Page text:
Disclaimer: Been a while since I wrote something. I have been swamped, more than usual, and the creative juices (if we can call the nonsense I churn up ‘creative’) were tied up trying to actually do something commercially viable. You folks don’t pay for my gibberish (it doesn’t even get me laid, for fuckssakes!) and a man has got to eat. And fuel the car. And buy whiskey. And get laid.
So I haven’t been doing this writing thing for a while. Which partly explains the title – I needed something of a jolt, see, and I was like, Why have I never come up with a Luganda title for anything? It’s a delicious language, mean, snide, and hilarious at the same time. It’s proverbial, friends and neighbors.
And then yesterday, while walking the dog at about 10.00pm, a boda chap danced his bike passed me, so close his exhaust pipe warmed the bare skin of my leg. I looked up, ready to hurl some choice curse words at him (I like to go with the ‘K’ word when trying to get the lower classes to grasp how bloody angry I am) and then noticed he had somehow brought his bike to a grinding halt and was himself staring angrily at a bright pink 4 X 4 that had also slowed down and parked by the roadside.
The bright pink 4 X 4 wasn’t the best part of this scene though. No sir. It was the people in it. The driver was a lithe pretty young thing. The chap riding shotgun wasn’t lithe, pretty, or young. He looked old enough to be her father’s friend, and the reason why he couldn’t be her father was where his hand was – far up her shimmery silk dress, like he was mining for mercury or one of those rare earth metals the Chinese like going after (they use them in mobile phones I think). Fathers don’t do that. Most of them, at least.
I walked past the car just as the boda chap restarted his bike. He was too bemused by what he was seeing, and what had obviously caused the lithe pretty young thing to swerve into his path to remain angry.
But he couldn’t resist a parting shot as he rode off: ‘Banange akatuli kakola’.
Even the dog looked up at the words but the bike was gone. Behind us, the owner of said katuli was still recovering from the near-accident (or from her father’s friend’s hands – same thing really) and wasn’t quite ready to restart her car.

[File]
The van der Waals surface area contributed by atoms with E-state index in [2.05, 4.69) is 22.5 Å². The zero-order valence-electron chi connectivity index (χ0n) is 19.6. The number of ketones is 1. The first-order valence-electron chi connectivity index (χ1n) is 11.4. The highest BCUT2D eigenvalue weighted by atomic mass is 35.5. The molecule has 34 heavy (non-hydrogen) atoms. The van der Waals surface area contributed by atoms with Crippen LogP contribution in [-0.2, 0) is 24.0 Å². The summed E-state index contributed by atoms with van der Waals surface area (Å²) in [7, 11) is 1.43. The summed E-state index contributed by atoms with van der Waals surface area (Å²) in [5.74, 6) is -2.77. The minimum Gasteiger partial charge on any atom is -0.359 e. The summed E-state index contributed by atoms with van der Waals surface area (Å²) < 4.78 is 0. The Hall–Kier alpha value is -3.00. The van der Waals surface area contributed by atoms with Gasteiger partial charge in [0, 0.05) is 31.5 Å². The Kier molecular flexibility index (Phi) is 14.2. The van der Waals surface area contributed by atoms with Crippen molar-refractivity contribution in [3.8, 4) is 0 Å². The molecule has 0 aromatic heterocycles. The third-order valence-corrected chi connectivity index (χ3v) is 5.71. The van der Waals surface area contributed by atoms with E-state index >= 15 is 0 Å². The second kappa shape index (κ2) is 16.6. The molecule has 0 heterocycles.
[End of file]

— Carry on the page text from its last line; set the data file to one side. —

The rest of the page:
But she seemed to have the strength to express her anger at the incident.
‘Kale that lu man.’
She was angry at the boda chap. Oh father – gad.
I walked off into the cool night air, cars winging by, the dog beside me keeping up easily. My mind as usual, was off on a trip of it’s own.
It’s been a while since I heard a phrase like ‘Akatuli kakola’. And that’s not just because I don’t spend as much time in bufundas as I used to when the world was young and full of cheerful possibilities (Uni, in other words).
It’s because we have come to accept it as the norm. So we don’t even talk about it.
It doesn’t matter that most of today’s middle managers in the corporate world are female. It doesn’t matter that over the last 60 years, Income Generating Projects for the most part target women, and banks are more willing to lend women money than is the case with men. It doesn’t matter that women live longer, have higher pain thresholds, better immune systems, longer orgasms, more frequent orgasms, and are more likely to be protected by societal norms than men. It doesn’t matter that men are more likely to be victims of violence in general, no matter what the activists screech from their perches, sounding like they are in the middle of a perpetual (and really irritating) period. You can’t even blame it on political correctness, and a reluctance to pin anything on behavior that made us wince five years ago.
We have simply come to accept it as the norm: akatuli kakola. And the idea that women are about to give up this advantage of sorts that society has handed to them on a platter along with the ones they were already enjoying in the first place is ridiculous.
Akatuli kakola.
Deal with it.
She really was lovely though.